important factor. Freshwater Discus (Symphysodon sp.) thrive under high
temperature conditions. Fish that inhabit warmer water in nature will obviously do well
under those conditions in the aquarium (another good argument for designing the
environment around the desired livestock when setting up a new aquarium). Keep in mind
that we're only discussing fish right now. We'll get to live corals and other
The ideal temperature for most fish-only aquaria is between 76 degrees
and 82 degrees Fahrenheit. If you only have fish, the aquarium is stocked properly, and
you only need about a 2 to 6 degree temperature drop, here's a few things you can try:
- Buy an air conditioner! Sometimes this is the only solution.
- Aerate with a strong air pump! This will help to increase the exchange of gases at
the waters surface, thereby helping to raise DO levels. It will also aid heat exchange at
- If your aquarium is well-covered, open the covers on your tank, and place nylon
netting over the openings to prevent fish from jumping out. This allows heat to escape.
You can aid this process further by directing the air-flow of a small fan across the top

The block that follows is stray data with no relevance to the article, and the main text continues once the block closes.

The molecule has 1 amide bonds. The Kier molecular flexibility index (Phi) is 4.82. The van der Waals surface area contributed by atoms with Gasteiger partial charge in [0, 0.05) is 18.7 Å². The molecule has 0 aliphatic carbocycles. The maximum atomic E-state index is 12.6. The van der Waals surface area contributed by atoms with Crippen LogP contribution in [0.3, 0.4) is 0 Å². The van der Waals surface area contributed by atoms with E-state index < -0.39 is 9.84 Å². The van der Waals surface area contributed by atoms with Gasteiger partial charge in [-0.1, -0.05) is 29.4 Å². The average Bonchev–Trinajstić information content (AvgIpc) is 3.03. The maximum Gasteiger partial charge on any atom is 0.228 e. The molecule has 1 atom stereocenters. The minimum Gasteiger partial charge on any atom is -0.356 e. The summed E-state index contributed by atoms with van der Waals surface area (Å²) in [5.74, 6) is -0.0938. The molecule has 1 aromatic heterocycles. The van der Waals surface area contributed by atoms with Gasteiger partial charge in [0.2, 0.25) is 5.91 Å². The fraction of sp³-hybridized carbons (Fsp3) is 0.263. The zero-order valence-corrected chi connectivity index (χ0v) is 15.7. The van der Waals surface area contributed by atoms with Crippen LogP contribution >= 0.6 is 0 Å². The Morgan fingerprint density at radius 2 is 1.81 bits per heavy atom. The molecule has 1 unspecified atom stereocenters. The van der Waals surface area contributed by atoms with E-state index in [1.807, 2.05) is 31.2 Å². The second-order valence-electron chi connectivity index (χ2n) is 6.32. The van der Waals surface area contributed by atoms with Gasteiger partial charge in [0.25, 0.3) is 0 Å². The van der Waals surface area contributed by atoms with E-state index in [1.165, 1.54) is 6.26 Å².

of the tank.
- If your aquarium equipment is in a closed cabinet stand below your fish tank, open
the cabinet doors and place a fan circulating air into the cabinet area to allow heat
created from pumps to escape.
- Purchase a small canister filter designed with the motor on top (see our line of
Eheim canister filters for example) and immerse the lower half of the canister in a bucket
of ice to create a (relatively) inexpensive quick-fix chiller. Replace the ice as needed
but please be careful! This method is tricky and requires some experimentation to prevent
the tank temperature from fluctuating too rapidly (a major source of stress leading to
fish diseases). Monitor the temperature of your aquarium carefully until you get the ice
replacement times down to a science to maintain a stable temperature.
- Close the shades on windows in the room. Even indirect sunlight will raise the room
temperature by a degree or two and every little bit helps. You can also reduce the amount
of time the aquarium lights are on. The tank lights contribute greatly to higher water
temperatures. Don't leave the lights off all the time though. That's bad for your fish
too! If you have a freshwater planted aquarium, which requires at least 8 hours of light
per day, you may have no choice but to buy an air conditioner or a chiller to solve your
- DO NOT unplug your aquarium heater! This is a common mistake that often backfires. An